Atlas Shrugged: Rise of the Machines

Atlas Shrugged: Rise of the Machines September 25, 2015

Robot

Atlas Shrugged, part III, chapter II

For all its fixation on economic theory, Atlas Shrugged shows a dismal, incurious ignorance of how the economy actually works. When Ayn Rand’s capitalists gather in sufficient numbers, consumer goods just spontaneously materialize around them. By all rights, the inhabitants of Galt’s Gulch ought to be living like primitive pioneers – wearing furs, dwelling in shacks, subsisting on a diet of salted meat and hardtack. Instead, they inexplicably have a fully industrialized society with all modern conveniences, from oranges to kitchen appliances to internal-combustion engines.

There’s no explanation of how a tiny pseudo-society, comprised of a thousand people or less, could have conjured up the complex manufacturing and supply chains necessary to create all these goods. This problem is made even worse by the fact that there seems to be no competition in the Gulch and only one person doing each job. This inevitably means that they’d suffer from a severe shortage of labor to power their manufacturing and agriculture, both of which are labor-intensive industries.

There’s one passage that shows Rand had at least a glimmering of the problem. Francisco d’Anconia is a superhumanly talented mining executive, but the idea of him operating an entire copper mine by himself was too implausible even for her. Which brings us to this:

D’Anconia Copper No. 1 was a small cut on the face of the mountain, that looked as if a knife had made a few angular slashes, leaving shelves of rock, red as a wound, on the reddish-brown flank.

The sun beat down upon it. Dagny stood at the edge of a path, holding on to Galt’s arm on one side and to Francisco’s on the other, the wind blowing against their faces and out over the valley, two thousand feet below.

This — she thought, looking at the mine — was the story of human wealth written across the mountains: a few pine trees hung over the cut, contorted by the storms that had raged through the wilderness for centuries, six men worked on the shelves, and an inordinate amount of complex machinery traced delicate lines against the sky; the machinery did most of the work.

…She looked at the spectacle of the most ingenious mining machinery she had ever seen, then at the trail where the plodding hoofs and swaying shapes of mules provided the most ancient form of transportation.

“Francisco,” she asked, pointing, “who designed the machines?”

“They’re just adaptations of standard equipment.”

“Who designed them?”

“I did. We don’t have many men to spare. We had to make up for it.”

We’re told that Francisco designed and built “machines” that do “most of the work” and make it possible for the Gulchers to run a copper mine with very little labor. Rand doesn’t seem to think this is especially noteworthy, since she doesn’t describe the nature or function of these machines in any further detail, and Francisco is dismissive about them.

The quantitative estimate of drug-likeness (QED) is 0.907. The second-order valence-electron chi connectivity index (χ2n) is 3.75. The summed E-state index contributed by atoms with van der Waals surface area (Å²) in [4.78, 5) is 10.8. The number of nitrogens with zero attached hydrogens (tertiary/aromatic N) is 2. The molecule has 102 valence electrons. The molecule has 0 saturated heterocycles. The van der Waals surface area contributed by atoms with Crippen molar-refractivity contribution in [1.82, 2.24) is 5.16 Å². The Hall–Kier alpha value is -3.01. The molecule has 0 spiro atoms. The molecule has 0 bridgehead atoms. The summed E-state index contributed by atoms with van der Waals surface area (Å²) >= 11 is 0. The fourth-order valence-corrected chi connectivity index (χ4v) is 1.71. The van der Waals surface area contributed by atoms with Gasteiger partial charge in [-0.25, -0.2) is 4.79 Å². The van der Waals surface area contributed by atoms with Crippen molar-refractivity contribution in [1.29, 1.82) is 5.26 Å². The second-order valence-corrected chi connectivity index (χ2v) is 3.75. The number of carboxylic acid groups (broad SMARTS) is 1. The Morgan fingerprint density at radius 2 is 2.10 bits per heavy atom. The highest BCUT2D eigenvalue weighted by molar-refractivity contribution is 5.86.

But whether the narrative is aware of it or not, this is an invention as significant as John Galt’s perpetual-motion engine. It’s far more advanced than anything that exists today, let alone at the time this book was written. Real mining companies are switching to automation as fast as they can, like using driverless robot trucks to haul ore, but even they need more than six people to run a mine!

This, then, is Ayn Rand’s vision: the wealthy capitalists are served by robots that do their labor for them. This further drives home the point that Galt’s Gulch isn’t, and couldn’t be, a real society. It has a perfect climate, suitable for growing any crop, with no danger of bad weather or natural disasters. It has a limitless supply of energy, so its inhabitants never face any resource constraints. And it has robot laborers, so they can all live like lords and not have to do any of the tedious, backbreaking drudgery that a real economy requires. It’s a post-scarcity society like any other from science fiction.

As commenters have pointed out, this is intrinsic to Rand’s worldview. For all that she says about the dignity of toil and struggle, she also believes in a world where talent will be properly recognized and rewarded, as surely as day follows night. She’d never have written a novel where Dagny remained a lowly switch operator for life because her bosses refused to promote her, or where Hank Rearden worked as a laborer in the depths of a mine until he was old and broken. Her heroes have to end up on top, and since Galt’s Gulch is a society composed entirely of heroes, that raises the question of who’ll do the manual labor. Her solution was to invent near-magical technology to fulfill her protagonists’ every need, so that everyone can be an executive. But she didn’t realize how this undercuts her broader philosophy. If infinite energy and robot servants became commonplace, then we could have a society where work was largely unnecessary. The only people who’d still be employed would be the technicians who fix the robots.

This bears on the oft-heard libertarian argument that minimum-wage increases hurt the poorest workers by encouraging employers to replace them with automation. Obviously, if the technology exists for employers to replace workers (who need to be paid) with machines (which don’t), they can be counted on to do so regardless of what the wage scale is. And if automation ever advances to the point where not everyone needs to work to fulfill everyone’s needs – as it seems it has in the Gulch – then we’d practically have to come up with something to replace capitalism, or else accept that millions of people would be surplus to requirements and would starve to death.

Image: The appropriately named “Atlas” humanoid robot, built by Boston Dynamics and DARPA; via Wikimedia Commons

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